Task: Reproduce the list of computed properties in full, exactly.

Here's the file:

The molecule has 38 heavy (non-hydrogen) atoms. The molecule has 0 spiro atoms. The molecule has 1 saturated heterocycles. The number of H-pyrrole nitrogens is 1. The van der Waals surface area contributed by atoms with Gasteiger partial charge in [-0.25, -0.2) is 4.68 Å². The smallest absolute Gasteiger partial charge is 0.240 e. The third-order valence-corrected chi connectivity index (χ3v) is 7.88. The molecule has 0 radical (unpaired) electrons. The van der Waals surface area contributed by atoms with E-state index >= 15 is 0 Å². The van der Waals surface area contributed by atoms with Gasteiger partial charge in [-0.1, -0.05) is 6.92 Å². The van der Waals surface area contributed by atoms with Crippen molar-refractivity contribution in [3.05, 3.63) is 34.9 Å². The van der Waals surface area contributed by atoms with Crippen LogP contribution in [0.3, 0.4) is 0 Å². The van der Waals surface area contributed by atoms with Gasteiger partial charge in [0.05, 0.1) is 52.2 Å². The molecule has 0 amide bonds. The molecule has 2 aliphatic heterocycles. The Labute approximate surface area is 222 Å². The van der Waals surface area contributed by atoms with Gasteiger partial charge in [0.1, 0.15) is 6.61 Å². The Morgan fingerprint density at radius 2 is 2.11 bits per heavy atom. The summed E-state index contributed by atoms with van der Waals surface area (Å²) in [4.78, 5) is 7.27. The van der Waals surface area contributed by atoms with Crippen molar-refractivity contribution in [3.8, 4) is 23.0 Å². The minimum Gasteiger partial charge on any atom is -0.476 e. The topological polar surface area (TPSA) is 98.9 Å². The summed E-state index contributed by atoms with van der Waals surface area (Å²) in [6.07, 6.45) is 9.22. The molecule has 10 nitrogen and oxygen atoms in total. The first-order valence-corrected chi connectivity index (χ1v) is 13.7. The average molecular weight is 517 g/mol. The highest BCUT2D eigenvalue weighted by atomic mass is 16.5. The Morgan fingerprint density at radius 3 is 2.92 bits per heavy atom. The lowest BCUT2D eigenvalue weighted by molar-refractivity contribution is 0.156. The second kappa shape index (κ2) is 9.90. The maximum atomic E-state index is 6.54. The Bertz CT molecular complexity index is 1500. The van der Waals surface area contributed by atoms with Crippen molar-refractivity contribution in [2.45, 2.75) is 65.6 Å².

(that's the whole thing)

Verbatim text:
The molecule has 38 heavy (non-hydrogen) atoms. The molecule has 0 spiro atoms. The molecule has 1 saturated heterocycles. The number of H-pyrrole nitrogens is 1. The van der Waals surface area contributed by atoms with Gasteiger partial charge in [-0.25, -0.2) is 4.68 Å². The smallest absolute Gasteiger partial charge is 0.240 e. The third-order valence-corrected chi connectivity index (χ3v) is 7.88. The molecule has 0 radical (unpaired) electrons. The van der Waals surface area contributed by atoms with E-state index >= 15 is 0 Å². The van der Waals surface area contributed by atoms with Gasteiger partial charge in [-0.1, -0.05) is 6.92 Å². The van der Waals surface area contributed by atoms with Crippen molar-refractivity contribution in [3.05, 3.63) is 34.9 Å². The van der Waals surface area contributed by atoms with Crippen LogP contribution in [0.3, 0.4) is 0 Å². The van der Waals surface area contributed by atoms with Gasteiger partial charge in [0.05, 0.1) is 52.2 Å². The molecule has 0 amide bonds. The molecule has 2 aliphatic heterocycles. The Labute approximate surface area is 222 Å². The van der Waals surface area contributed by atoms with Gasteiger partial charge in [0.1, 0.15) is 6.61 Å². The Morgan fingerprint density at radius 2 is 2.11 bits per heavy atom. The summed E-state index contributed by atoms with van der Waals surface area (Å²) in [4.78, 5) is 7.27. The van der Waals surface area contributed by atoms with Crippen molar-refractivity contribution in [3.8, 4) is 23.0 Å². The minimum Gasteiger partial charge on any atom is -0.476 e. The topological polar surface area (TPSA) is 98.9 Å². The summed E-state index contributed by atoms with van der Waals surface area (Å²) in [6.07, 6.45) is 9.22. The molecule has 10 nitrogen and oxygen atoms in total. The first-order valence-corrected chi connectivity index (χ1v) is 13.7. The average molecular weight is 517 g/mol. The highest BCUT2D eigenvalue weighted by atomic mass is 16.5. The Morgan fingerprint density at radius 3 is 2.92 bits per heavy atom. The lowest BCUT2D eigenvalue weighted by molar-refractivity contribution is 0.156. The second kappa shape index (κ2) is 9.90. The maximum atomic E-state index is 6.54. The Bertz CT molecular complexity index is 1500. The van der Waals surface area contributed by atoms with Crippen molar-refractivity contribution in [2.45, 2.75) is 65.6 Å².